The Telegraph
Sunday , March 16 , 2014
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EC mantra to beat the heat

Jorhat, March 15: Come the Lok Sabha elections next month, voters will be asked to bring wet towels to protect themselves against dehydration. Women will be asked not to bring children along with them to polling stations to skip the heat.

This is part of a directive on health facilities issued by the Election Commission to the chief electoral officers of the states and Union Territories and the same has been forwarded to the districts.

The directive, issued by commission secretary Sumit Mukherjee, has stated that the regular feedback received by the commission on condition of polling stations on the day of voting during elections in recent times had mentioned lack of proper facilities and guidance for voters.

The directive said as a result of the same, there had been “long waiting hours and chaos” at polling centres, which had dissuaded voters from coming out to exercise their franchise. Mukherjee said as hassle-free voting conditions encourage people to exercise their franchise, the district election officers (district magistrates and sub-divisional magistrates) should undertake steps to provide basic healthcare facilities for large turnout of voters.

The letter asked the districts to provide covered shelter for voters at every polling centre and, if necessary, have extra rooms available in the building opened for the voters to take rest. The directive said that in order to provide first-aid facility to the electorate, every polling party should be provided with oral dehydration salts for their own use as well as for any voter needing the same because of the heat.

A pamphlet on “dos and don’ts” in case of a heat-stroke should be prepared and given to each polling party, along with a small first-aid kit containing basic medicines with instructions to be prepared in consultation with the district chief medical officer.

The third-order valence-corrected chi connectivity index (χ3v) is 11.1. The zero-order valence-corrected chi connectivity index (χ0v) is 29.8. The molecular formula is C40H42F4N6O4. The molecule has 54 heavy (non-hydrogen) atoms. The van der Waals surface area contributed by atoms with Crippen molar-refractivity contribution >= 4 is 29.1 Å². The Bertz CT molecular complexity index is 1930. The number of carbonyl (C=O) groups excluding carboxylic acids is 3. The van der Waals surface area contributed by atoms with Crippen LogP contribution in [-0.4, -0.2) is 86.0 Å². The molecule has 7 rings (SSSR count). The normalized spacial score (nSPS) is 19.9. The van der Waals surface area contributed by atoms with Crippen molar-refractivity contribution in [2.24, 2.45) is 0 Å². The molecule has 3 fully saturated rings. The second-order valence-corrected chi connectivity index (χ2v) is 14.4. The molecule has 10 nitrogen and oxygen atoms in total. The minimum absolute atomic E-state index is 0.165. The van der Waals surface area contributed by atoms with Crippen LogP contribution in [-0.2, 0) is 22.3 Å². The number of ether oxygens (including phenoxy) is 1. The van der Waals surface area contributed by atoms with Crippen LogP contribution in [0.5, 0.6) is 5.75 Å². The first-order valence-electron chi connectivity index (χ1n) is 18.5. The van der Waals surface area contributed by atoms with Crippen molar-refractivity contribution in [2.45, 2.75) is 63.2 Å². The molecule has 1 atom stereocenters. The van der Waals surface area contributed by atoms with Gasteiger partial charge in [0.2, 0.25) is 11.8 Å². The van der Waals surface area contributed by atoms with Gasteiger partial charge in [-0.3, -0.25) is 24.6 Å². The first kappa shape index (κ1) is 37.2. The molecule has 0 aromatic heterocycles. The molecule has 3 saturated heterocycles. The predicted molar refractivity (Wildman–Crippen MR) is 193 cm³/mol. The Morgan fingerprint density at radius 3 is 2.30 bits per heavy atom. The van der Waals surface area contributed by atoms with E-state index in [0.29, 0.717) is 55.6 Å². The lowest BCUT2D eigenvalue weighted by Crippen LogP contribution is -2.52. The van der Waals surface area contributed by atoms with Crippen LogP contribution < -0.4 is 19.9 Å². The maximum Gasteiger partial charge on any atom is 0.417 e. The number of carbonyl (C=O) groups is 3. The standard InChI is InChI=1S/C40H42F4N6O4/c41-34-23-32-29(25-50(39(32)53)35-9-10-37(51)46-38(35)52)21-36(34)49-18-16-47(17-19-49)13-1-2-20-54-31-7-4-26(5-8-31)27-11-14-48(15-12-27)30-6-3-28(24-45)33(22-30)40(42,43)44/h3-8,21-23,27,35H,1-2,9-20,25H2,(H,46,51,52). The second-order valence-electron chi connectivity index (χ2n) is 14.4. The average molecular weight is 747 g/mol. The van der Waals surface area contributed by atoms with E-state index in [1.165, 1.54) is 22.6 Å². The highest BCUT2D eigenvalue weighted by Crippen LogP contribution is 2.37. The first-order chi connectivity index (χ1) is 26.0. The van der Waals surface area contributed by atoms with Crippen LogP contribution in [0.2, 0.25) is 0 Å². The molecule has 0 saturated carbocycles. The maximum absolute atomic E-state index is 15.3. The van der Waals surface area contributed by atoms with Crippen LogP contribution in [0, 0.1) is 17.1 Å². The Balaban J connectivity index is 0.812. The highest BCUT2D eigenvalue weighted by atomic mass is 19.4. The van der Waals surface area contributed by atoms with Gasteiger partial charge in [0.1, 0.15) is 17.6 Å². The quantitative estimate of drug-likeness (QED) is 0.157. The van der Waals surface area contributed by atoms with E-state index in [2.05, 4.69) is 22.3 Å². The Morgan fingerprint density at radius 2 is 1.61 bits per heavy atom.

Another instruction was to depute one member from the paramedical staff with the mobile patrol unit and sector officers in their vehicles along with heat-stroke medicines. These mobile patrol units will visit each polling centre once in every hour so that instant medical assistance could be provided to any voter needing it. This service will be in addition to the first-aid kit given to the polling parties.

The directive stated that for proper queue handling at a polling centre, differently-abled persons should be given priority. In case of a blind or an infirm person, a companion should be allowed to enter the centre to assist him/her in casting the vote.

Mukherjee said the commission regretted that though specific instructions had been issued regarding the material and size to be used for voting compartments, this had not been implemented.

The commission said in some cases, flimsy materials like dhoti, lungi, saree and gunny bags were found to be used to make the voting compartments, instead of cardboard and flex board which are opaque and reusable.